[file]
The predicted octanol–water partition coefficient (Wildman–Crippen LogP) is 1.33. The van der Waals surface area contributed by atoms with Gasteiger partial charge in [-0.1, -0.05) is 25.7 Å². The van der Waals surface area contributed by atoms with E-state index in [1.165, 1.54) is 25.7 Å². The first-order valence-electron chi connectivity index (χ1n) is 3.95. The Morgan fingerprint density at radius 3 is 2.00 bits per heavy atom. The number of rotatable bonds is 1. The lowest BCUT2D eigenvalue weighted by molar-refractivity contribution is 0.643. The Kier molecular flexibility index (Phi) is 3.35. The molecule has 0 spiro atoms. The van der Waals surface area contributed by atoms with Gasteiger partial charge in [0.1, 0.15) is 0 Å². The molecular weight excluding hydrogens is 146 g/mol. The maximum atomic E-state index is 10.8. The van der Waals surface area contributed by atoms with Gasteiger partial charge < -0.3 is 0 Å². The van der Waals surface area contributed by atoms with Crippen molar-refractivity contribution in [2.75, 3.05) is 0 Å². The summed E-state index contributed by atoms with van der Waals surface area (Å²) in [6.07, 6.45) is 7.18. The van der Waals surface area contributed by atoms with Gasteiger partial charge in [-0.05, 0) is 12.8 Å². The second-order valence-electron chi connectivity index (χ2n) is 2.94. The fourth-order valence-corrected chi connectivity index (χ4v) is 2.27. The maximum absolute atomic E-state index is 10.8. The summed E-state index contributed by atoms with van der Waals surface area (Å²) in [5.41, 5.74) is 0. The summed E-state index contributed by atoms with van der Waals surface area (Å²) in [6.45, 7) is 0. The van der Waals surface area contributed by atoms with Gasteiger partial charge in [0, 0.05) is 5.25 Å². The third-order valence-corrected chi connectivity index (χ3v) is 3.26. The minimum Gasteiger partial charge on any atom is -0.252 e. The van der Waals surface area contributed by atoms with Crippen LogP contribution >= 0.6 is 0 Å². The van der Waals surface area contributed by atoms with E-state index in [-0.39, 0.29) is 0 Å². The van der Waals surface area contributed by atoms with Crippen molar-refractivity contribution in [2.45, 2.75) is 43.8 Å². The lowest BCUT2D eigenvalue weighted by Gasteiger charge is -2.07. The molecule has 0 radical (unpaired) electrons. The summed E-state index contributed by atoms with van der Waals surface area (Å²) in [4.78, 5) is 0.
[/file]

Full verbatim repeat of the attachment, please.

The predicted octanol–water partition coefficient (Wildman–Crippen LogP) is 1.33. The van der Waals surface area contributed by atoms with Gasteiger partial charge in [-0.1, -0.05) is 25.7 Å². The van der Waals surface area contributed by atoms with E-state index in [1.165, 1.54) is 25.7 Å². The first-order valence-electron chi connectivity index (χ1n) is 3.95. The Morgan fingerprint density at radius 3 is 2.00 bits per heavy atom. The number of rotatable bonds is 1. The lowest BCUT2D eigenvalue weighted by molar-refractivity contribution is 0.643. The Kier molecular flexibility index (Phi) is 3.35. The molecule has 0 spiro atoms. The van der Waals surface area contributed by atoms with Gasteiger partial charge in [0.1, 0.15) is 0 Å². The molecular weight excluding hydrogens is 146 g/mol. The maximum atomic E-state index is 10.8. The van der Waals surface area contributed by atoms with Gasteiger partial charge < -0.3 is 0 Å². The van der Waals surface area contributed by atoms with Crippen molar-refractivity contribution in [2.75, 3.05) is 0 Å². The summed E-state index contributed by atoms with van der Waals surface area (Å²) in [6.07, 6.45) is 7.18. The van der Waals surface area contributed by atoms with Gasteiger partial charge in [-0.05, 0) is 12.8 Å². The second-order valence-electron chi connectivity index (χ2n) is 2.94. The fourth-order valence-corrected chi connectivity index (χ4v) is 2.27. The maximum absolute atomic E-state index is 10.8. The summed E-state index contributed by atoms with van der Waals surface area (Å²) in [5.41, 5.74) is 0. The summed E-state index contributed by atoms with van der Waals surface area (Å²) in [6.45, 7) is 0. The van der Waals surface area contributed by atoms with Gasteiger partial charge in [0, 0.05) is 5.25 Å². The third-order valence-corrected chi connectivity index (χ3v) is 3.26. The minimum Gasteiger partial charge on any atom is -0.252 e. The van der Waals surface area contributed by atoms with Crippen LogP contribution >= 0.6 is 0 Å². The van der Waals surface area contributed by atoms with E-state index in [-0.39, 0.29) is 0 Å². The van der Waals surface area contributed by atoms with Crippen molar-refractivity contribution in [2.45, 2.75) is 43.8 Å². The lowest BCUT2D eigenvalue weighted by Gasteiger charge is -2.07. The molecule has 0 radical (unpaired) electrons. The summed E-state index contributed by atoms with van der Waals surface area (Å²) in [4.78, 5) is 0.